Most people don’t know it but Yahweh (AKA Jehovah or God or Allah) had a goddess consort named Asherah for thousands of years. In fact, Asherah may have been more than a consort. Just as a coin has two sides but is a single object, or like the Holy Trinity represents a single deity, Asherah may have been God’s female ‘face’ — the female hypostasis of God. This means that to venerate Asherah was not necessarily a distinct form of worship, but rather would have been an official part of the Hebrew religion itself.

Asherah disappeared from official Judeo-Christian dogma roughly three thousand years ago, but archeological evidence shows her presence throughout Israel and the ancient Near East for millennia before that. In several instances her name is directly linked with Yahweh. An archeological site in eastern Sinai, called Ajrud, found inscriptions on ancient Israelite stelae that decree, “I bless you by Yahweh of Samaria and by his Asherah/asherah”, “by Yahweh of the South and by his Asherah/asherah”, and “I bless you by Yahweh of the South and by his Asherah/asherah”.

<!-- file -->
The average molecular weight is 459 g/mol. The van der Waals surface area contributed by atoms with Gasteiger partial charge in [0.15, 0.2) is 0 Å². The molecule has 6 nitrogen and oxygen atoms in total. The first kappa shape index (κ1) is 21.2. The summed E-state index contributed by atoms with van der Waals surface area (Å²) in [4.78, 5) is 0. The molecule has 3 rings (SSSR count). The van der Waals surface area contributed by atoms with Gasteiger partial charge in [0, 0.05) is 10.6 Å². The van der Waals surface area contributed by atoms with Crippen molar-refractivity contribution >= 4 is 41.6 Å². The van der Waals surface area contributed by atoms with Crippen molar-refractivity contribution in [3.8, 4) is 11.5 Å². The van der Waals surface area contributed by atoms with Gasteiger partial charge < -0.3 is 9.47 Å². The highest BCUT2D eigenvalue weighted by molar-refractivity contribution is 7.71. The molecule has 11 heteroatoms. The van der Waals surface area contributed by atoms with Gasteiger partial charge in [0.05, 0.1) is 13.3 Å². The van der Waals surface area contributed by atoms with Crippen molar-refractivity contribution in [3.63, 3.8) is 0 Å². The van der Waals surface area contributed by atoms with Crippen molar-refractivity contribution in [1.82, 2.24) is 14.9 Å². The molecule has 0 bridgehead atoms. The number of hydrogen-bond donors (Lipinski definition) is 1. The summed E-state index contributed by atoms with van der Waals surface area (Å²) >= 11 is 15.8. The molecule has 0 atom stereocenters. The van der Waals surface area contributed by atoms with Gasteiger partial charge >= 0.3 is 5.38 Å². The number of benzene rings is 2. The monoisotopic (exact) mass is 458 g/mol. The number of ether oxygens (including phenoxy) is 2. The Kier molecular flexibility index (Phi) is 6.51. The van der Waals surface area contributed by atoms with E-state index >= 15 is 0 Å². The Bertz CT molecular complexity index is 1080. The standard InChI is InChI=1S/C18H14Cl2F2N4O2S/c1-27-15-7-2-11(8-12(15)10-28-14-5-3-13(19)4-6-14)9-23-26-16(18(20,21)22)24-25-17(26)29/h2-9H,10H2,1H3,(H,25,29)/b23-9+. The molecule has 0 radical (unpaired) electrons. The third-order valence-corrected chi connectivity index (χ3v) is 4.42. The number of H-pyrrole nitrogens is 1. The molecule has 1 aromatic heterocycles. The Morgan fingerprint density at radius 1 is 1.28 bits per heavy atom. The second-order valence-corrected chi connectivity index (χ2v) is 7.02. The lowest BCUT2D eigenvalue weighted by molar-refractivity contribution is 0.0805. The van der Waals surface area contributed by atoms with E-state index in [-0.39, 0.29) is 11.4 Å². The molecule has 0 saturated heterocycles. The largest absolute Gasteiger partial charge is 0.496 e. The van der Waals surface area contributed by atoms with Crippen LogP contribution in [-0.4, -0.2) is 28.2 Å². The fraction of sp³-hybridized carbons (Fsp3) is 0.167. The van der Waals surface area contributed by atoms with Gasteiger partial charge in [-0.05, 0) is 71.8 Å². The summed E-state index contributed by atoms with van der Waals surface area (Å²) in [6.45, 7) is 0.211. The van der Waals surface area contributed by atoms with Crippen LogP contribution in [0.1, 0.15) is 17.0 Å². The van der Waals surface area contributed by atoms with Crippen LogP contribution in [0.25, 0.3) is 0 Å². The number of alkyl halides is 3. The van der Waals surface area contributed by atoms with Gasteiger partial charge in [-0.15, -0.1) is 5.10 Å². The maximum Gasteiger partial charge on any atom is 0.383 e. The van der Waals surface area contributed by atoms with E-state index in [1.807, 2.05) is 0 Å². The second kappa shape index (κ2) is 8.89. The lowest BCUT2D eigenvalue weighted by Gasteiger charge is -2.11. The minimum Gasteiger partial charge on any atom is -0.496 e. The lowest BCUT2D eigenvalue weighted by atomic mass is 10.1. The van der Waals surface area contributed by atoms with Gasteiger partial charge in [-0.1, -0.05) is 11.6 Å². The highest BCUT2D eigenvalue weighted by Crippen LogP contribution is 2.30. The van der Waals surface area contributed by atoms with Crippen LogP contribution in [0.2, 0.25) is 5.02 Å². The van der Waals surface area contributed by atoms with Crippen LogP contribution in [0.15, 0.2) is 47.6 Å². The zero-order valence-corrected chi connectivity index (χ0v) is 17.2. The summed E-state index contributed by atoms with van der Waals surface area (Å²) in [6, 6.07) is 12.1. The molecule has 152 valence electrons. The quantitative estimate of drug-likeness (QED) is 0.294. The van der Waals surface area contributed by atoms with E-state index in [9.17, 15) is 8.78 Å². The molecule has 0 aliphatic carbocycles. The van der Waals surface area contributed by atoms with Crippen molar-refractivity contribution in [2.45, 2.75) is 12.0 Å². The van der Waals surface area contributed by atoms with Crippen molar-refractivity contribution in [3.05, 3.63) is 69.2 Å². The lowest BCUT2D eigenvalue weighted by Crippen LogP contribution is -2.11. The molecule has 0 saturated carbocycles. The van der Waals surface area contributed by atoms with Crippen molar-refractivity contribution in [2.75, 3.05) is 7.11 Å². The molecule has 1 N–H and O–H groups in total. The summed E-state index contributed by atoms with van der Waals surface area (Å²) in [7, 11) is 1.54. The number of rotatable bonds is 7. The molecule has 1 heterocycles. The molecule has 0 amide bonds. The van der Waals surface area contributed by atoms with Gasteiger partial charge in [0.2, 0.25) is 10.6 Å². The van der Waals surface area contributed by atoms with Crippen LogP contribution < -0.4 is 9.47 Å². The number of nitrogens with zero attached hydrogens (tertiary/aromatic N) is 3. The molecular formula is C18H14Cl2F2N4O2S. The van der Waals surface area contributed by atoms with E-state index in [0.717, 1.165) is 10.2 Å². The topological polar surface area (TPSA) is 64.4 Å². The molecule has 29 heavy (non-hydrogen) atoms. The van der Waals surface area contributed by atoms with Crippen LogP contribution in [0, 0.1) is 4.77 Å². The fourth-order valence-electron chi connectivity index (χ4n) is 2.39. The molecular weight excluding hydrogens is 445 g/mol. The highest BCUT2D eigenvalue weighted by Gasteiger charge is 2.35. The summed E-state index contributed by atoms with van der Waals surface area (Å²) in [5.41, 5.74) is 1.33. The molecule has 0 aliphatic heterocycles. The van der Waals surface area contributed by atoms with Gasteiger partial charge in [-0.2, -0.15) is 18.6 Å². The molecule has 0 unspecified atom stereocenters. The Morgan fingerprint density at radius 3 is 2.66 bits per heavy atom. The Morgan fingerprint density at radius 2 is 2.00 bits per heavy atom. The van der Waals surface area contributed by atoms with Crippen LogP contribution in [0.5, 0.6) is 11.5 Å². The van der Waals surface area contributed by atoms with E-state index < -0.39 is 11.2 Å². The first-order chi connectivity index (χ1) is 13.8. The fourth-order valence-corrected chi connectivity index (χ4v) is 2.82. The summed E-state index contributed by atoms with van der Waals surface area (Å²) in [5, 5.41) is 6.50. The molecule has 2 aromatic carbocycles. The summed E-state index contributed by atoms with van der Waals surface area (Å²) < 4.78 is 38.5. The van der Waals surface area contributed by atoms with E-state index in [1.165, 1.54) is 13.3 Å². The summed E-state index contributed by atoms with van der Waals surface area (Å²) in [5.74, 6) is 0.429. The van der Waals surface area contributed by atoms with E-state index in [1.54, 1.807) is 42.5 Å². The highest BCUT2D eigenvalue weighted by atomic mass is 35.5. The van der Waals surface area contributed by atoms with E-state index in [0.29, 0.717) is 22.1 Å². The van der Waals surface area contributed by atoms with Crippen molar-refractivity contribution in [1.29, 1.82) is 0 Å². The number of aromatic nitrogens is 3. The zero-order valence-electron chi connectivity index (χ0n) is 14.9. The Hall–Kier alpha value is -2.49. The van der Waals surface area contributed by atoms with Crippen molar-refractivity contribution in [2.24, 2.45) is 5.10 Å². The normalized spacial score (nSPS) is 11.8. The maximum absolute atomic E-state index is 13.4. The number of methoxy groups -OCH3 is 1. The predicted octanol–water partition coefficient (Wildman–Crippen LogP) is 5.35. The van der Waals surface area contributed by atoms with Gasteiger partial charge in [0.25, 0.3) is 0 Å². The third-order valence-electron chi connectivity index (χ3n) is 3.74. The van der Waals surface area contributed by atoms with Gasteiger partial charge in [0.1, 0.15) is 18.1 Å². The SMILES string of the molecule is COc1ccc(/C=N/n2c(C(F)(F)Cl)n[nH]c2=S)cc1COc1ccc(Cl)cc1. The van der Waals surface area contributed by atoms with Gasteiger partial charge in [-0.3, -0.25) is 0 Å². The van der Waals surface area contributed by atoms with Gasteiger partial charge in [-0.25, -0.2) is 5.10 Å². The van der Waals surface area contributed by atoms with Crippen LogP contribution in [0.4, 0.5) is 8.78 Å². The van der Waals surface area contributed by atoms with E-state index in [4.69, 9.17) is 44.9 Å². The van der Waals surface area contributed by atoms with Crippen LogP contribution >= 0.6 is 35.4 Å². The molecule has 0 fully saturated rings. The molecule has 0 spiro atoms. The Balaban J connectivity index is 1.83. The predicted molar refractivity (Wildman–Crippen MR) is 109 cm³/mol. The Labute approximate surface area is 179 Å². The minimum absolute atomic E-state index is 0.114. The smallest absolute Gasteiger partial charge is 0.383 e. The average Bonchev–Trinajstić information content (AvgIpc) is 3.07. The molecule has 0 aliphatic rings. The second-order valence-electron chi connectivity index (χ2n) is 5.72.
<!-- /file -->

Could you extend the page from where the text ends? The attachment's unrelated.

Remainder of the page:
Evidence of Asherah also lingers in the written historical record of Judaism, if you know how to spot it. Asherah was associated with trees and groves, and was often symbolized by a wooden pole or tree. She was so strongly connected to trees and tree images (especially oak, palm, tamarisks, almond, terebinthes, and poplar) that Biblical mentions of planting trees near altars, shrines, or holy places are forgotten references to her. Furthermore, the multiple mention of burials of holy men and women taking place near (or under) sacred trees are also contextual remnants of her worship.

Several passages in the Bible suggest miracles Asherah wrought via her sacred trees. For example, when Jacob’s father-in-law tried to trick him after promising him every spotted member of his flock: